21. METAMOPHOSIS OF FORMSalvador Dali (Spanish, 1904-89) interpreted photograph, Paranoic Face, 1931 from Le Surrealisme au Service de la Revolution, no.3. “voluntary hallucination" = the "critical paranoic method"(right) Dali, Apparition of a face and a Fruit Dish, 1930 I think the time is rapidly coming when it will be possible…to systematize confusion thanks to a paranoiac and active process of thought, and so assist in discrediting completely the world of reality.” - Dali

  22. Salvador Dali, The Lugubrious Game, 1929, oil on canvas "Repugnance is the sentry standing right near the door to those things that we desire most.” - Salvador Dali

  23. Salvador Dali, The Persistence of Memory, 1931oil on canvas, 9 x 13,” MoMA NYC “The transcription of reveries.” Hand-painted dream photographs. Dali’s morphological aesthetics of the soft and hard and the search for form: “un-form” (Informe) Cape Creus, Catalonia

  24. ANXIOUS VISIONS for Anxious Times – social contexts of Surrealist imagery(left) SalvadorDali, Soft Construction with Boiled Beans: Premonitions of Civil War, 1936, oil on canvas, 39 x 39” (Spanish Civil War), Surrealism (right) compare FranciscoGoya, 1821 (Napoleonic wars in Spain), Romanticism

  25. Pablo Picasso, Guernica, 1937, oil on canvas, 11’6” x 25’8”, Madrid

  26. AUTOMATISM: Surrealist “exquisite corpse” drawings (left) by Yves Tanguy, Man Ray, Max Morise, Joan Miró, c. 1926.(right) “exquisite corpse” by Victor Brauner, André Breton, Jacques Hérold and Yves Tanguy, 1935.

  27. AUTOMATISM and abstract biomorphic SurrealismAndré Masson (French, 1896-1987) Quare de vulva exuxiste me (Why dids’t thou bring me forth from the womb?), 1923, pen & ink on paper(right) Battle of Fishes, 1926, sand, gesso, oil, pencil, and charcoal on canvas, 14 x 28,

  28. Joan Miró (Spanish,1893-1983), Carnival of Harlequin, 1924-5, oil on canvas, 26 x 36” Response to Cubism: "I will break their guitar."

  29. BIOMORPHISM + POPULAR CULTUREJoan Mirò, Painting, 1933, oil on canvas, 5’8” x 6’5” MoMA, NYC (right) source collage of clippings from equipment catalogues

  30. DISJUNCTION / READYMADE /UNCANNY OBJECT(left) Joan Miró, Object, assemblage: stuffed parrot on wood perch, stuffed silk stocking with velvet garter and doll’s paper shoe suspended in hollow wood frame, derby hat, hanging cork ball, celluloid fish, and engraved map, 32 x 12 x 10,” 1936(right) Joseph Cornell (American, 1903-1972] ) Medici Boy, 1942-52. mixed media assemblage

  31. (left) Exhibition of Surrealist Objects, Paris, 1936, mock-scientific display(right) Marcel Duchamp, Surrealist Exhibition / Installation, 16 Miles of String, Peggy Guggenheim Gallery, NYC, 1942 – the labyrinth of the Minotaur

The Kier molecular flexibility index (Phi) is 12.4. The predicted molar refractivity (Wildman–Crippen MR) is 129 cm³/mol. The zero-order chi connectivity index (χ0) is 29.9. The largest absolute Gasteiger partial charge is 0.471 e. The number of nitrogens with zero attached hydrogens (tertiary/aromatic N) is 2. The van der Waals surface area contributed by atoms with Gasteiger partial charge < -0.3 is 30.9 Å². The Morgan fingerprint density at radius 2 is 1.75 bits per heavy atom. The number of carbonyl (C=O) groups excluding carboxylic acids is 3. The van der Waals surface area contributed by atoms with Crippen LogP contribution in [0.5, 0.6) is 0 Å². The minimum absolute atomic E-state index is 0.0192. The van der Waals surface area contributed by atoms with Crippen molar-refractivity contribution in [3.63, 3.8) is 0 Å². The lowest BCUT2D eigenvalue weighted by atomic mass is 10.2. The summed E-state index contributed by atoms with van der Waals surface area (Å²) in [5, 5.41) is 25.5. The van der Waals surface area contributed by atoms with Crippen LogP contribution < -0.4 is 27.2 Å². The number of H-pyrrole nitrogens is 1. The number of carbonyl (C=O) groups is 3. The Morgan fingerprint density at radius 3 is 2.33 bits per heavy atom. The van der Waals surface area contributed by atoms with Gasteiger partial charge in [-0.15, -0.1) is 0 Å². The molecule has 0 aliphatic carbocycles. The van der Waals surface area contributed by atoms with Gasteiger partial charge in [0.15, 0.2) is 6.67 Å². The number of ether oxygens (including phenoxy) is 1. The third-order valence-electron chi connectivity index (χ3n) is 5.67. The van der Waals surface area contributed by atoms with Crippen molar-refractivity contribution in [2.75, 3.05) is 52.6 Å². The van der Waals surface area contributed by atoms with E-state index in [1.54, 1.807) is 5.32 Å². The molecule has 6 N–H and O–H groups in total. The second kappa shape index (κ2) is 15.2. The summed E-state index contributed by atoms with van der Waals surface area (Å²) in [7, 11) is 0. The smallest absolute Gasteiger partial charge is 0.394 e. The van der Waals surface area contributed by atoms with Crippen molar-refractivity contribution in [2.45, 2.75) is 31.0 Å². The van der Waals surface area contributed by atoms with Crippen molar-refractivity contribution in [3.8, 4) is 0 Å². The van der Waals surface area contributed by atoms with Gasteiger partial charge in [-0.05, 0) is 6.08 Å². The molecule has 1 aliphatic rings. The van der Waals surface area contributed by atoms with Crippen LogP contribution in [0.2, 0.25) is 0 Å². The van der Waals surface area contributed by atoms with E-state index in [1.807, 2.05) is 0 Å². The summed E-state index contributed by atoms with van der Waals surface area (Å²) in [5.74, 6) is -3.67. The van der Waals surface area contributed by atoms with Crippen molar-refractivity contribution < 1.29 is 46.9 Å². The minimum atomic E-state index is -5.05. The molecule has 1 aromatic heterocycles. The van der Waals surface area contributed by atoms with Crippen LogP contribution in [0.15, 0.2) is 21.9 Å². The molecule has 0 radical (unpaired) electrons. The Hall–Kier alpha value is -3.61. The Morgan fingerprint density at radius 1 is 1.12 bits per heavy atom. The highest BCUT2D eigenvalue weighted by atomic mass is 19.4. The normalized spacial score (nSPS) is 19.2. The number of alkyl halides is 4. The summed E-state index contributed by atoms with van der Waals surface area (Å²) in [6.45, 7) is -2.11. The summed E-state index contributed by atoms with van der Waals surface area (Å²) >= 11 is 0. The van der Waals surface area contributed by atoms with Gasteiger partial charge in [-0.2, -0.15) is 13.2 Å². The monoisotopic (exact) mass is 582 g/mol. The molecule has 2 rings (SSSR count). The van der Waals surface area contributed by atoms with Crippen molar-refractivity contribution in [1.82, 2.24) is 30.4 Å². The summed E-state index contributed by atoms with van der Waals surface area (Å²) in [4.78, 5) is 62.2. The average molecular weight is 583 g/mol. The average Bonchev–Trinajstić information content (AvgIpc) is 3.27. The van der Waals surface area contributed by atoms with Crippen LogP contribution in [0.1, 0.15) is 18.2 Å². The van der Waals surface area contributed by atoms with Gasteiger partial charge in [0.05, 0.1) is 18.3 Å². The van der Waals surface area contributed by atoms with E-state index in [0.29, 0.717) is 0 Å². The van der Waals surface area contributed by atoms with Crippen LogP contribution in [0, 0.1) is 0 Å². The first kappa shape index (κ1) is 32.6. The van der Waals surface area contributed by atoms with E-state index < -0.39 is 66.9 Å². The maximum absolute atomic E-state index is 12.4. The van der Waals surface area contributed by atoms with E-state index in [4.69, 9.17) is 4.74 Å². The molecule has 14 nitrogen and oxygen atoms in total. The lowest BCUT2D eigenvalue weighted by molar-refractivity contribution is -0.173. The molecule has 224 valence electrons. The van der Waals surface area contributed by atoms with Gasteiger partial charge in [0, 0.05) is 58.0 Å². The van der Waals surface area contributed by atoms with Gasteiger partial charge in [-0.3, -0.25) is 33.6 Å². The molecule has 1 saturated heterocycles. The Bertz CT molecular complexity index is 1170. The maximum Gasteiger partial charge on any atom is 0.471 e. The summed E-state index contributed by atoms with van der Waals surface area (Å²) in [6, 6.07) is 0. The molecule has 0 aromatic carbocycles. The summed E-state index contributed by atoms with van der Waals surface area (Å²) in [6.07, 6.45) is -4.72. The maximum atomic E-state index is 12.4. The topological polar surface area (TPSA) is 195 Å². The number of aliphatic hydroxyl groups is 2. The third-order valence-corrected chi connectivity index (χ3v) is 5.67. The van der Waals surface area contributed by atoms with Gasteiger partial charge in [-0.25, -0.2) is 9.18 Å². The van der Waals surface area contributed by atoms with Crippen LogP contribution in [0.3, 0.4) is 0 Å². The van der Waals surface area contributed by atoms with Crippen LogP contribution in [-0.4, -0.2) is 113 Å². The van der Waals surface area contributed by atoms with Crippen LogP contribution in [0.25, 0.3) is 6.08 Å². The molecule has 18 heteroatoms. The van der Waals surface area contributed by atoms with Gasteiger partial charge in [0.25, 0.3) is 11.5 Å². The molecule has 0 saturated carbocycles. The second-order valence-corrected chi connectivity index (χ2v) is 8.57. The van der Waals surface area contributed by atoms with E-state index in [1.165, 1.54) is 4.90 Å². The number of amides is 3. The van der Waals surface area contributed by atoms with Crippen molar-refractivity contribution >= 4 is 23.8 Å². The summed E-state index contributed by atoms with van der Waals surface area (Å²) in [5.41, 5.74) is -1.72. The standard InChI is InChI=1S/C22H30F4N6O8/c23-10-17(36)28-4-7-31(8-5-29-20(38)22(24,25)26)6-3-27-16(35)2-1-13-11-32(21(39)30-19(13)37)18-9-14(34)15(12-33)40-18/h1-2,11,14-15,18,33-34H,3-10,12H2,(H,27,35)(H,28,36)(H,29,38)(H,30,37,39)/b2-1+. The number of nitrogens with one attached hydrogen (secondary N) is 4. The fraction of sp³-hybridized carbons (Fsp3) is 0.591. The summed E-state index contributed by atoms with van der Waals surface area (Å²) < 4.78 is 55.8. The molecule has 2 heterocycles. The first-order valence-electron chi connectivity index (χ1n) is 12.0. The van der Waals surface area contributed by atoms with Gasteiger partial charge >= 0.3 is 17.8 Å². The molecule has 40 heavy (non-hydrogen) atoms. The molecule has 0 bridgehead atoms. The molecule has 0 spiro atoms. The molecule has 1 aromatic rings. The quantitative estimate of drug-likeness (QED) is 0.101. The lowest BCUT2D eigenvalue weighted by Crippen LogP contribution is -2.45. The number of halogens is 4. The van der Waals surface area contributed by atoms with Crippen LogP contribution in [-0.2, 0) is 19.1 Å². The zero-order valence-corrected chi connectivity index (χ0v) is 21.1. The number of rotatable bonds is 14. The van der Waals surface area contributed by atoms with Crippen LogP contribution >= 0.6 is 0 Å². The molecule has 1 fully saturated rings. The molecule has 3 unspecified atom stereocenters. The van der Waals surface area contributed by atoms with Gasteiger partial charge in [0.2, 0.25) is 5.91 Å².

32. SURREALISM . DIASPORIC INDIGENISM / “MAGIC REALISM”Wilfredo Lam (Cuban, 1902-82), The Jungle, 1943, gouache on paper mounted on canvas, 7’10” x 7’6”, MoMA NYCSanterìa: blend of African and Catholic religious practices(left) Wilfredo Lam in his Havana studio, 1947

  33. Matta (Roberto Matta Echaurren, Chilean, 1911-2002), Disasters of Mysticism, 1942oil on canvas, 38 x 51”

  34. Frida Kahlo (Mexican, 1907-1954) (right) What the Water Yields Me, oil on canvas,1938 Imogen Cunningham, Frida Kahlo in San Francisco, 1931

  35. Kahlo, Henry Ford Hospital, 1932, oil on metal, 12 x 15.5 in. (compare left) Mexican ex-voto (retablo), oil on tin, 1878, 14" x 10"

  36. Aztec goddess Tlazolteotl in the act of giving birth to a man. Kahlo, My Birth, 1932, painted after a miscarriage coinciding with the death of the artist’s mother “How I imagined I was born.” (a double death?)

  37. Leonora Carrington (British-born Mexican Surrealist Painter and Writer, born in 1917) Self-Portrait (The White Horse Inn), 1936-7, oil on canvas, 25 x 32”

  38. Dorothea Tanning (American, 1910 - ) (left) Ein klein nachtmusik "A little night music," 1946(right) Birthday, 1942, oil on canvas, 40.25 x 25.5 inches (center, below) with husband Max Ernst, Sedona, Arizona, 1948

  39. Dorothea Tanning, Hôtel du Pavot, cloth and mixed materials, permanent installation, “life” size, Centre Pompidou, Paris, 2000

  40. Alberto Giacometti (Swiss, 1901-66), Suspended Ball, 1930-31 (1965 reconstruction), plaster and metal, 24 x 14 x 13”(right) Constantin Brancusi, Torse (wood 1922; bronze 1926) Sexual “nudes” undoing categories of “masculine” and “feminine” desire

  41. Alberto Giacometti, Woman with Her Throat Cut (Femme égorgée), bronze, 8 x 34 x 25”, MoMA, NYC

  42. Alberto Giacometti, Woman with Her Throat Cut (Femme égorgée), bronze, 8x34 x 25”, MoMA, NYC

  43. Giacometti, The Palace at 4 a.m., 1932-3, construction in wood, glass, wire, and string, 25 x 28 x 16”, MoMA NYC (top right) 1932 sketch indicates pre-conception

  44. Details of Giacometti’s The Palace at 4 A.M.

  45. THE END OF THE AGE OF EUROPE AND EMERGENCE OF NEW YORK SCHOOL(left) Hitler occupies Paris, 1940Artists in the Artists in Exile show at the Pierre Matisse Gallery, New York, March, 1942. Left to right, first row: Matta, Ossip Zadkine, Yves Tanguy, Max Ernst, Marc Chagall, Fernand Léger; second row: André Breton, Piet Mondrian, André Masson, Amédée Ozenfant, Jacques Lipchitz, Pavel Tchelitchew, Kurt Seligmann, Eugene Berman

  46. END OF THE AGE OF EUROPE AND EMERGENCE OF NEW YORK SCHOOLMax Ernst, Europe After the Rain, 1940-42, oil on canvas, 21 x 58,” automatist technique of decalcomania, which involves pressing paint between two surfaces